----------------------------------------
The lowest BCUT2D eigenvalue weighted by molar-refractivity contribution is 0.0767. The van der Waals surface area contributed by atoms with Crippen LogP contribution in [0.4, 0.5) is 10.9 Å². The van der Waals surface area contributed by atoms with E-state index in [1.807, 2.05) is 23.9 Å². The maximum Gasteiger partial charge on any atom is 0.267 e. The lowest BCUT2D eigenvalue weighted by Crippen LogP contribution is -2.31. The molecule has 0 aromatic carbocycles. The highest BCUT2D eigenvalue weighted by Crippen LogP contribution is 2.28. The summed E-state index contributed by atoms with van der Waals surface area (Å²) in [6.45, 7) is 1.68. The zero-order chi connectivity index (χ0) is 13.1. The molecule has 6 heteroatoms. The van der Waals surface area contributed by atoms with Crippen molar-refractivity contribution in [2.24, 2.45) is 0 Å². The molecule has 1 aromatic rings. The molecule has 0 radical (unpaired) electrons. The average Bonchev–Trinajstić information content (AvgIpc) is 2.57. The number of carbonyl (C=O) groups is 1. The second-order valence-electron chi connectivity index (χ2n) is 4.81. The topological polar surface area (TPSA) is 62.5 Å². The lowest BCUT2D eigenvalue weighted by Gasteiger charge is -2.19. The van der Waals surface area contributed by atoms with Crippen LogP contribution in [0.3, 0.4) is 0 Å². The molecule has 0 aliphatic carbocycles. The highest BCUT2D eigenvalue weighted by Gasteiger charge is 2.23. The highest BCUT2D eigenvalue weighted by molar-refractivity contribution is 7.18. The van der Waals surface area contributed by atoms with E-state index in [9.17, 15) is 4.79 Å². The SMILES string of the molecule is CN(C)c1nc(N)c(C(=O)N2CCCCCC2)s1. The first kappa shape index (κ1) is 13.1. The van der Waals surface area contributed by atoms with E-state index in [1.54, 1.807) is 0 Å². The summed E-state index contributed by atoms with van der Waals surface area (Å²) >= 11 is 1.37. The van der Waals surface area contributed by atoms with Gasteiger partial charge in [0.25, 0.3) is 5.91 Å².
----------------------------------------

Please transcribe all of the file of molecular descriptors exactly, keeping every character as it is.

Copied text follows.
The lowest BCUT2D eigenvalue weighted by molar-refractivity contribution is 0.0767. The van der Waals surface area contributed by atoms with Crippen LogP contribution in [0.4, 0.5) is 10.9 Å². The van der Waals surface area contributed by atoms with E-state index in [1.807, 2.05) is 23.9 Å². The maximum Gasteiger partial charge on any atom is 0.267 e. The lowest BCUT2D eigenvalue weighted by Crippen LogP contribution is -2.31. The molecule has 0 aromatic carbocycles. The highest BCUT2D eigenvalue weighted by Crippen LogP contribution is 2.28. The summed E-state index contributed by atoms with van der Waals surface area (Å²) in [6.45, 7) is 1.68. The zero-order chi connectivity index (χ0) is 13.1. The molecule has 6 heteroatoms. The van der Waals surface area contributed by atoms with Crippen molar-refractivity contribution in [2.24, 2.45) is 0 Å². The molecule has 1 aromatic rings. The molecule has 0 radical (unpaired) electrons. The average Bonchev–Trinajstić information content (AvgIpc) is 2.57. The number of carbonyl (C=O) groups is 1. The second-order valence-electron chi connectivity index (χ2n) is 4.81. The topological polar surface area (TPSA) is 62.5 Å². The lowest BCUT2D eigenvalue weighted by Gasteiger charge is -2.19. The van der Waals surface area contributed by atoms with Crippen LogP contribution in [0.3, 0.4) is 0 Å². The molecule has 0 aliphatic carbocycles. The highest BCUT2D eigenvalue weighted by Gasteiger charge is 2.23. The highest BCUT2D eigenvalue weighted by molar-refractivity contribution is 7.18. The van der Waals surface area contributed by atoms with E-state index in [9.17, 15) is 4.79 Å². The SMILES string of the molecule is CN(C)c1nc(N)c(C(=O)N2CCCCCC2)s1. The first kappa shape index (κ1) is 13.1. The van der Waals surface area contributed by atoms with E-state index in [1.54, 1.807) is 0 Å². The summed E-state index contributed by atoms with van der Waals surface area (Å²) >= 11 is 1.37. The van der Waals surface area contributed by atoms with Gasteiger partial charge in [0.25, 0.3) is 5.91 Å².